Sunday, November 29, 2009

Grigor Khanjyan’s mural tells the story of Armenia

Middle Panel "Vardanank"Mural/Triptych at the Cafesjian Center for the Arts in Yerevan. First conceived by Khanjyan as a set of giant tapestries to be woven in France for the Catholicos's residence at Etchmiadzin, the work was received with popular acclaim when the original tapestries were completed and hung in place in 1985. 

Khanjyan was determined, however, to bring his murals to a more accessible public forum. In his travels he had been profoundly influenced by visiting Michelangelo's Sistine Chapel and by the revolutionary murals in public spaces of the Mexican artists Rivera, Orozco, and Siqueiros - particularly Siqueiros. In the last years of his life, in failing health and with dimming eyesight, he climbed the scaffolding at the Cascade, painting alfresco a new version of his famous Vardanank (center panel), the battle in 451 where Prince Vardan Mamikonian fought the Zoroastrian Persians to retain Armenian Christianity. Khanjyan conceived of the struggle as ongoing to the present day. In the right panel, he incorporated the emergence of independent Armenia. Yerevan - Grigor Khanjyan spent a large part of the last eight years of his life on a scaffold with his color box and brushes in a broad hall allotted to him in Yerevan's Cascade. Here he painted al fresco the vast triptych that is his final masterwork. His last days on the scaffold were in bitterly cold weather; old, sick, and eyesight failing, he seemed to know the end would soon come. On the day before his death, working on the final panel, the "Rebirth of Armenia," he summoned his last reserves of strength, completing - one could say illuminating - in a single day the critical central area that had remained unfinished; on this day he painted the beautiful face of Mother Armenia and her child, the new Armenia. 

Only hours later, he passed away. The huge triptych, completed and in full restoration, graces the entire wall in its own designated, stately hall, open and free to the public, an integral part of the new Cafesjian Center for the Arts. In this environment I see it and feel it as a sacred space. I believe Grigor Khanjyan also thought of it that way. He created a mural of this ancient Christian land and its people, telling of struggles, early triumphs, tragedy, and rebirth in independence. He did it with heart and soul on a public wall for everyone who wishes to know what it means to be an Armenian.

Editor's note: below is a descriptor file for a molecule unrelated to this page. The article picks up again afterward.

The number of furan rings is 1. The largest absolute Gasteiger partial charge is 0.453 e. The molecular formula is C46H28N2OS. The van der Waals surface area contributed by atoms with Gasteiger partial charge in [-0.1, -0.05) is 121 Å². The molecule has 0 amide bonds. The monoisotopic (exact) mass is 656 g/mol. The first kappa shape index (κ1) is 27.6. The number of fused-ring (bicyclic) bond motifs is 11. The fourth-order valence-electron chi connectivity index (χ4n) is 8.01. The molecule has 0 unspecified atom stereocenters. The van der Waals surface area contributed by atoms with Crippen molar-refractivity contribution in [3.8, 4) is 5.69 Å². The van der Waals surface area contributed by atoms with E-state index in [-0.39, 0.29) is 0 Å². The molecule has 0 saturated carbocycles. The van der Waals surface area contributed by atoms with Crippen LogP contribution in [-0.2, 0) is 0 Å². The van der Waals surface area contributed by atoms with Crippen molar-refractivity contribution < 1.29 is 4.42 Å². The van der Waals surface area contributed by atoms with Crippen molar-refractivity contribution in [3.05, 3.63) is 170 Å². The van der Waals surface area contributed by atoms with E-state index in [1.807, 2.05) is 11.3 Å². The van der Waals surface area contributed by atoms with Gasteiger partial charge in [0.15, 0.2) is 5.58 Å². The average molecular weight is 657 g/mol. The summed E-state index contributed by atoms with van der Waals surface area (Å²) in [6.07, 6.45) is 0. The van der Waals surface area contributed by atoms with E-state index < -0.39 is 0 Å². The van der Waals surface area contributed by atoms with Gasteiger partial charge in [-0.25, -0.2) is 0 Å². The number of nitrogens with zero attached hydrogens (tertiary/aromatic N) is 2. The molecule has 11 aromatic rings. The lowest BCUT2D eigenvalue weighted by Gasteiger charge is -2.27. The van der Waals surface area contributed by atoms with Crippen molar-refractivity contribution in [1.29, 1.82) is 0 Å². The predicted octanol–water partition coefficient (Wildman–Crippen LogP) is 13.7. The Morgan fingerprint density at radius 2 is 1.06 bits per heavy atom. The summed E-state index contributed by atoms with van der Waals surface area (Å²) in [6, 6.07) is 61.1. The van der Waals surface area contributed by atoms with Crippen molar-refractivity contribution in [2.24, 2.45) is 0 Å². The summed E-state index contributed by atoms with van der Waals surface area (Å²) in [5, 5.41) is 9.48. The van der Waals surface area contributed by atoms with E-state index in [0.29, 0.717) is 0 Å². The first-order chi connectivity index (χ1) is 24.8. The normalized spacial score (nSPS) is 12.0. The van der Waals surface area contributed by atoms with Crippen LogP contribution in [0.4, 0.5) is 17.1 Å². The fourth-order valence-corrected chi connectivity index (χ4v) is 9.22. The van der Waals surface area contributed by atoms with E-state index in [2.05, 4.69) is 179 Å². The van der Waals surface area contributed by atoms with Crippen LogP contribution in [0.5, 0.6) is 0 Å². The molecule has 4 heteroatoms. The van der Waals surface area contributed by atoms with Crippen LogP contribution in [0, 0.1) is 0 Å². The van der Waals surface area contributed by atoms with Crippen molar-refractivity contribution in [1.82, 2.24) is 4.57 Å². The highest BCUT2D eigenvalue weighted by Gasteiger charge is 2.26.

Hee would do it in a way that speaks to the generations into which he was born, inspiring and legible to the common man and woman. Who was Grigor Khanjyan? Born in Yerevan in 1924, he graduated from art schools in the city as World War II ended. His work spans the second half of the 20th century. He lived to see the end of Stalin, the resurgence of the Apostolic Church, and to take active part in the movement for the independence of Armenia. He passed away in the year 2000, with red, blue, and orange on his palette and under the skin of his hands. 

Khanjyann, was a man of prodigious talent, understanding of Armenian literature, and abiding religious faith. As an artist he possessed an uncanny ability to catch, and to express graphically, the decisive narrative moment. It led him to unfashionable clarity. By choice, because it suited his way of thinking, he was as modern as the vivid moment, capturing its mood, its light, its musical movement.